Journal of Financial Economics REF 148
Why Did We Get to This Point?
The Brexit referendum vote of June 2016 has unleashed powerful, new political and economic forces in the United Kingdom (UK) and the European Union (EU). Why and how did this happen?
The British people were never told the truth about the EU – neither its raison d'être as an international political organization to build lasting peace on the continent of Europe nor the benefits of close European cooperation in an interconnected, multi-polar world based on legally binding treaties.
Euroscepticism in the UK, built up over forty years, was left unchallenged by generations of politicians and stoked up, relentlessly, by a hostile and aggressive British press.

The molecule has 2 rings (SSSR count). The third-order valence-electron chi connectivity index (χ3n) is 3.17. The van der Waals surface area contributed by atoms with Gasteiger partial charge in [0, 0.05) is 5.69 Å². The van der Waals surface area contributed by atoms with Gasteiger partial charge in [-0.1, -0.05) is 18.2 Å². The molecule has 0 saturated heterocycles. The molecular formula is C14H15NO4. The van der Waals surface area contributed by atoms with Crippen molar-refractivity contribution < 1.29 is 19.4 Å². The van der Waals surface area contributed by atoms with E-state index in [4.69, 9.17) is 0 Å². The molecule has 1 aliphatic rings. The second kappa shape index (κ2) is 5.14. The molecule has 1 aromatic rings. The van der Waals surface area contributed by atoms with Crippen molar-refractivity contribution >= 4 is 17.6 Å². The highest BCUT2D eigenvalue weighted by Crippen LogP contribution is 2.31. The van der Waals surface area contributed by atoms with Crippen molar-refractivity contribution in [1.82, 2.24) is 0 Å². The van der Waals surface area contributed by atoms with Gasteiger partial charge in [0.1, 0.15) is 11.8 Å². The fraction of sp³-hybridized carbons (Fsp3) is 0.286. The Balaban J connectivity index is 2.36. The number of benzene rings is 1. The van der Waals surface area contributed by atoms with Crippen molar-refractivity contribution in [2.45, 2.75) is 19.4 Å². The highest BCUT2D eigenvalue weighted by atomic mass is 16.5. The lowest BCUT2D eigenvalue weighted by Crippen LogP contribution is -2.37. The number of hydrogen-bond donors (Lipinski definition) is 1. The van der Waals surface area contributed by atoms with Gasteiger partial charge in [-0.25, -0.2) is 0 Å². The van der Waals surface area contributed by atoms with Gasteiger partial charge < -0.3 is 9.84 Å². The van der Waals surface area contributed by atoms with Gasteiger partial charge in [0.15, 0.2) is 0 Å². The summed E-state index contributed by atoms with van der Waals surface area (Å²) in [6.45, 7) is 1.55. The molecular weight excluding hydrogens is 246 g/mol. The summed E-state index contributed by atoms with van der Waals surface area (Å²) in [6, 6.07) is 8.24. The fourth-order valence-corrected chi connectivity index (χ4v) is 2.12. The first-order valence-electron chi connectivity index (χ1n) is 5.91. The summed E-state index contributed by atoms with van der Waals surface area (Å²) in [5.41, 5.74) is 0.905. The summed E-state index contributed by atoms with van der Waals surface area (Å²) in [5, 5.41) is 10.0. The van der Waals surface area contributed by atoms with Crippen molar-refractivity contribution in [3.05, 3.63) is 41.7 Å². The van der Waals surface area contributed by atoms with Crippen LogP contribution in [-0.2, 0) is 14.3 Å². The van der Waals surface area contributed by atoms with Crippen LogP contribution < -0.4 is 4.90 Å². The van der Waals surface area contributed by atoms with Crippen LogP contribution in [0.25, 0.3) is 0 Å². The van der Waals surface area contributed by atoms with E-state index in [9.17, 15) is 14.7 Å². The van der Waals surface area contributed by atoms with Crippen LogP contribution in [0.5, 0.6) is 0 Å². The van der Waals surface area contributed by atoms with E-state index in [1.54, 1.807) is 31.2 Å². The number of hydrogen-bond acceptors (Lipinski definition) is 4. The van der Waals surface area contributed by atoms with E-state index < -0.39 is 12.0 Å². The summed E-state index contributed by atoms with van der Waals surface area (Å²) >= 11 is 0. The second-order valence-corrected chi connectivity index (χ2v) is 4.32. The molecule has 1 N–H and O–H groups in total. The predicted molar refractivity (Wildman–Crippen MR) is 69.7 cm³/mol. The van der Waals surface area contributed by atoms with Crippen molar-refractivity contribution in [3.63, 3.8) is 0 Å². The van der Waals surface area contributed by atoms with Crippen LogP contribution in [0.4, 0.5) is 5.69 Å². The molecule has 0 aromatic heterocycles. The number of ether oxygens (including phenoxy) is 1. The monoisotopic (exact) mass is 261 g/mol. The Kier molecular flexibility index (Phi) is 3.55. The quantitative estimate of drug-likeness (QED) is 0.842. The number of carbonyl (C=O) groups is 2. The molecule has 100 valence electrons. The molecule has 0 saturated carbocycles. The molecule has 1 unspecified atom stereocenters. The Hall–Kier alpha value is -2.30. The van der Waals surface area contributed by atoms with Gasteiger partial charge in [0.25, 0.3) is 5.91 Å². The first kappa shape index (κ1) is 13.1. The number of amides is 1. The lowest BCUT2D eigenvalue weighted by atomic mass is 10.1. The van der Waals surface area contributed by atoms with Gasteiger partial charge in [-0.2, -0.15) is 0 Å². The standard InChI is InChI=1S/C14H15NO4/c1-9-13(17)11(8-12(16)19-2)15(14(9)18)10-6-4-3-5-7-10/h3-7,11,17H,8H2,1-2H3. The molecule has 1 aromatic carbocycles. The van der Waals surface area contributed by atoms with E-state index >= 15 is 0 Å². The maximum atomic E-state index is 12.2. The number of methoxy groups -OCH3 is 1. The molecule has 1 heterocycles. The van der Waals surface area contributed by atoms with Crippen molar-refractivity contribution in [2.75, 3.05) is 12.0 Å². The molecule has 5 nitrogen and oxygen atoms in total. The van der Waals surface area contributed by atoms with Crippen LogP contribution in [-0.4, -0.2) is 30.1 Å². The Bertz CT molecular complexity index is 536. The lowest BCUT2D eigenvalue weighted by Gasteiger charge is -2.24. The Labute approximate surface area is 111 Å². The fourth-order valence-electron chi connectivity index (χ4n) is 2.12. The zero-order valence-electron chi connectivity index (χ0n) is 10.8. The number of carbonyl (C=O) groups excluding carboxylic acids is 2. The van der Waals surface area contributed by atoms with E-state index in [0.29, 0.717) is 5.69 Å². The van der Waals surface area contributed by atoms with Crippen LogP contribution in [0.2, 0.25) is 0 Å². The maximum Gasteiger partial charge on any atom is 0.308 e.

There is no evidence whatsoever that the UK has prospered outside the EU, on the contrary politically and economically it has regressed. It has become more untrustworthy, economically unstable and less influential internationally.
European integration, however, has advanced in some significant ways since the UK has departed from the EU, but the EU has also lost some important British assets and qualities.
Brexit: liberty or tragedy? A costly tragedy for the British people that will last generations.
Brexit State of Play: Almost Two Years After the Breakup, Where Do We Stand?